Stack Overflow is a community of 4.7 million programmers, just like you, helping each other.

Join them; it only takes a minute:

Sign up
Join the Stack Overflow community to:
  1. Ask programming questions
  2. Answer and help your peers
  3. Get recognized for your expertise

I'm having trouble doing backtracking and not sure if what I'm doing is backtracking exactly.

I have n amount of integers for my example it will be [5,6,7,8].

From those integers I need to find if a prime sequence exists and if it does display it.

The prime sequence for this example is 7,6,5,8 since 7+6=13 6+5=11 5+8=13

To get the answer I can go through each n and then try to see if its a prime sequence.

Starting at 5:

  • 5,6[7,8]
  • 5,6,7[8]

Since 7+8 isn't prime. Go onto next integer.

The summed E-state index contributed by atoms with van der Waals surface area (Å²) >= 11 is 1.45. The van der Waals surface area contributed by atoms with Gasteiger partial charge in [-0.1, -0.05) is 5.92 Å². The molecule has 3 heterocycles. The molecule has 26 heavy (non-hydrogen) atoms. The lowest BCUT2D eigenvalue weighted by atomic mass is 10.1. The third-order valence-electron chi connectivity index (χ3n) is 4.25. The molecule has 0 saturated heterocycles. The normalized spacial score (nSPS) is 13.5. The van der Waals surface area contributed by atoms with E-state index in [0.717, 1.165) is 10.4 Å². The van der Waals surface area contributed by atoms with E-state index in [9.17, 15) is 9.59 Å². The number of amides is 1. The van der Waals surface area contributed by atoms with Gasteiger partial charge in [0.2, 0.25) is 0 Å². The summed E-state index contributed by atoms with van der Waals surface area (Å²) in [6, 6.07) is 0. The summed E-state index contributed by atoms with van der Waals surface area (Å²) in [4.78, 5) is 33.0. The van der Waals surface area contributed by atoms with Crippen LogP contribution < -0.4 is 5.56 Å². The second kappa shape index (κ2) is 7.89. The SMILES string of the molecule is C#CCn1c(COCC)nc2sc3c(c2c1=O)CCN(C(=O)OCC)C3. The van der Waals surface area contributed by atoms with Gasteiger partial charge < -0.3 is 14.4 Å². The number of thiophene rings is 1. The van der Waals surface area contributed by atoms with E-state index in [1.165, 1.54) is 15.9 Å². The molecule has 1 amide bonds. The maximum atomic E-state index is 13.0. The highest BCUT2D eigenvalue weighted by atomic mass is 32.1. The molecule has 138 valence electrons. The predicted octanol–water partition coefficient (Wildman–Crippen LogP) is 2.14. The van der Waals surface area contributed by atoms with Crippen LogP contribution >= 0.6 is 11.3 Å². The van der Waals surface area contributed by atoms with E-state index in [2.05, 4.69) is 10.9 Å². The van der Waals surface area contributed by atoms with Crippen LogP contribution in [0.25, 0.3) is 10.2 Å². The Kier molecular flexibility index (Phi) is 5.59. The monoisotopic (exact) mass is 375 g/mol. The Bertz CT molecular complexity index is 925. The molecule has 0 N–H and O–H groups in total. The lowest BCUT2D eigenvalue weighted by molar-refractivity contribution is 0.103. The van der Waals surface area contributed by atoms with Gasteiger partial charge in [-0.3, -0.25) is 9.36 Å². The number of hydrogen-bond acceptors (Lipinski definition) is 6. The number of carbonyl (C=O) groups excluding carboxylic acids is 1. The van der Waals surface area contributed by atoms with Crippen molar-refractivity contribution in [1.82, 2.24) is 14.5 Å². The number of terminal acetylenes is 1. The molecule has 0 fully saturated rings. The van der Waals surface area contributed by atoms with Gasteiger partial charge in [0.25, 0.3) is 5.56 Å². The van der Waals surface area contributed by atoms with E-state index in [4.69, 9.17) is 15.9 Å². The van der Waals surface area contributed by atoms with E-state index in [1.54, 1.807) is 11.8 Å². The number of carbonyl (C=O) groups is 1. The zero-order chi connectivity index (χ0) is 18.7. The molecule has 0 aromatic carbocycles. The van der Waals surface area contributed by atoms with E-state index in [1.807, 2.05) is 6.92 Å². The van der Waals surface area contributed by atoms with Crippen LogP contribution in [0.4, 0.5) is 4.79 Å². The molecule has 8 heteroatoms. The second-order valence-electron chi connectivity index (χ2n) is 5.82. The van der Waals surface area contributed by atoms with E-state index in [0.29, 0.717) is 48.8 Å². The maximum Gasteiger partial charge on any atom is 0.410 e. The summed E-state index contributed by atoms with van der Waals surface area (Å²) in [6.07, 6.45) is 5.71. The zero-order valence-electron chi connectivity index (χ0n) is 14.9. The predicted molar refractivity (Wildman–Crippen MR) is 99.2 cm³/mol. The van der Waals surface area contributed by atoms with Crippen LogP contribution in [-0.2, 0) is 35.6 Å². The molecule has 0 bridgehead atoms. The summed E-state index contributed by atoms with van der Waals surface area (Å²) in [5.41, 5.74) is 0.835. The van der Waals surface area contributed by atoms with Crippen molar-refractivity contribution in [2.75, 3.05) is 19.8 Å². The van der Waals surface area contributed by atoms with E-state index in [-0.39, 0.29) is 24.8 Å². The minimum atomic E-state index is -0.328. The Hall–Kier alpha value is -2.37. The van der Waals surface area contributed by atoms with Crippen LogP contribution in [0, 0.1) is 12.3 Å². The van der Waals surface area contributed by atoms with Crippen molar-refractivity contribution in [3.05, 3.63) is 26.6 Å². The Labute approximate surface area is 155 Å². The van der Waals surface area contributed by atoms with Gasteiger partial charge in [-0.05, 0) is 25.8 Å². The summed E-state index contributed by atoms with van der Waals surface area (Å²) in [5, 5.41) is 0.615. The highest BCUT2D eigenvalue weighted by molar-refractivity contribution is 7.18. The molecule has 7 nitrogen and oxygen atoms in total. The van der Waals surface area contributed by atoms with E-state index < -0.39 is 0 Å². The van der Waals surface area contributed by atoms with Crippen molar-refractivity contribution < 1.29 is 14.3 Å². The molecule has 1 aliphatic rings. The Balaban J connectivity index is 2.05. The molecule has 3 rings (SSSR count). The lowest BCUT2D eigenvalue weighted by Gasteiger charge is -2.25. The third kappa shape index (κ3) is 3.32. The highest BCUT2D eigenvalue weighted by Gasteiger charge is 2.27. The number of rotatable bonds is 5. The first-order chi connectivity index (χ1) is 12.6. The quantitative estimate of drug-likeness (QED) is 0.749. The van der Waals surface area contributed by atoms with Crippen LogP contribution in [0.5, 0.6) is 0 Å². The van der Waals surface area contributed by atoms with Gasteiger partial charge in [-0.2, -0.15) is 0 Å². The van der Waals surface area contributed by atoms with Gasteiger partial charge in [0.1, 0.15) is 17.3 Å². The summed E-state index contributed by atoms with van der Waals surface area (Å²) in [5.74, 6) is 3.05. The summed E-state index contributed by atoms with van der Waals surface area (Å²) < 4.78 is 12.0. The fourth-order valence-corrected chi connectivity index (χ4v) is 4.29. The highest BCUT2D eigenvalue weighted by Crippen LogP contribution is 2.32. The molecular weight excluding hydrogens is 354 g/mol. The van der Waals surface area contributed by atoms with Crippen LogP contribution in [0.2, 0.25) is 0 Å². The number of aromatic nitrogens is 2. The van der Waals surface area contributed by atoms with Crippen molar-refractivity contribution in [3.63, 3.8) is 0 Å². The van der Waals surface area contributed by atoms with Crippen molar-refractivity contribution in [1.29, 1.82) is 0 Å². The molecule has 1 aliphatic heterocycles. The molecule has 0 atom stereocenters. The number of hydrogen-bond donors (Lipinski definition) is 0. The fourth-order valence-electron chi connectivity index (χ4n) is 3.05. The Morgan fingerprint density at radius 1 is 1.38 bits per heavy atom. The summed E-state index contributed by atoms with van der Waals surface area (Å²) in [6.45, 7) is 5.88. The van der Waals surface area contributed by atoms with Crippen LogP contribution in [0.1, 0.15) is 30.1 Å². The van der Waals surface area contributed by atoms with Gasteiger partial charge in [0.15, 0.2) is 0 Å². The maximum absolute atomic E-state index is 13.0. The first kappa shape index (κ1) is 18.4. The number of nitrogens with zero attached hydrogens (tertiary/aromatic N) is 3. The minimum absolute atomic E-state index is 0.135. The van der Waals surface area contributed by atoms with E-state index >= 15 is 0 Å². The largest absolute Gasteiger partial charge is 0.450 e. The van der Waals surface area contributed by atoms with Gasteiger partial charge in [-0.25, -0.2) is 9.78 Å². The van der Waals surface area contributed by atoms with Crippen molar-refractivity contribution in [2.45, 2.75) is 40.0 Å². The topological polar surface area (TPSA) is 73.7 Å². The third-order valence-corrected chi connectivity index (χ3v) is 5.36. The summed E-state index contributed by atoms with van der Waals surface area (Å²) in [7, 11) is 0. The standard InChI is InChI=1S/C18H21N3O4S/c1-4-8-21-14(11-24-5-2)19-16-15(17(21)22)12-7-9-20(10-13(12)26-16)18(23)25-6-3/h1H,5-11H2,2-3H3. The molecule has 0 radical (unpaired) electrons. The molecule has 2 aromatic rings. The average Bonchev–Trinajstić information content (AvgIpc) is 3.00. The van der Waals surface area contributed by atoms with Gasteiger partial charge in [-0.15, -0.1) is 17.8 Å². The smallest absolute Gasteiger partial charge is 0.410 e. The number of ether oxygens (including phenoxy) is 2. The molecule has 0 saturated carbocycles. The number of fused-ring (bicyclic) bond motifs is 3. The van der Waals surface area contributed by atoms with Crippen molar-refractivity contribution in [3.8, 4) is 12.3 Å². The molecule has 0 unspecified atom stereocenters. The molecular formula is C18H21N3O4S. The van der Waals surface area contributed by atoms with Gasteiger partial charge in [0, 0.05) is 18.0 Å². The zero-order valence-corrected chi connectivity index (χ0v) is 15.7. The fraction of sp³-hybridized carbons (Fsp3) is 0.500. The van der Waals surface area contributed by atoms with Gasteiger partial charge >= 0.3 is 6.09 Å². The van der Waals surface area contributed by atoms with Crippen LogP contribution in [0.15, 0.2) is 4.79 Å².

Since 5+7 isn't prime. Go onto next integer.

  • 5,8,[6,7]

Since 8+6 or 8+7 isn't prime. You're done with 5.

Starting at 6:

  • 6,5[7,8]
  • 6,5,8[7]

Since 7+8 isn't prime. Go onto next integer.

  • 6,7[5,8]

Since 7+5 or 7+8 isn't prime. Go onto next integer.

Since 6+8 isn't prime. You're done with 6.

Starting at 7:

  • 7,6[5,8]
  • 7,6,5[8]
  • 7,6,5,8

End since you found the prime sequence.

So how can I do this problem with backtracking?

share|improve this question
I'm having a bit of trouble telling what your actual question is. Would you care to clarify that, please? – bitmask Apr 11 '12 at 1:17
How can I do this problem with recursive backtracking? And what is backtracking exactly in this problem? – Claud Apr 11 '12 at 1:21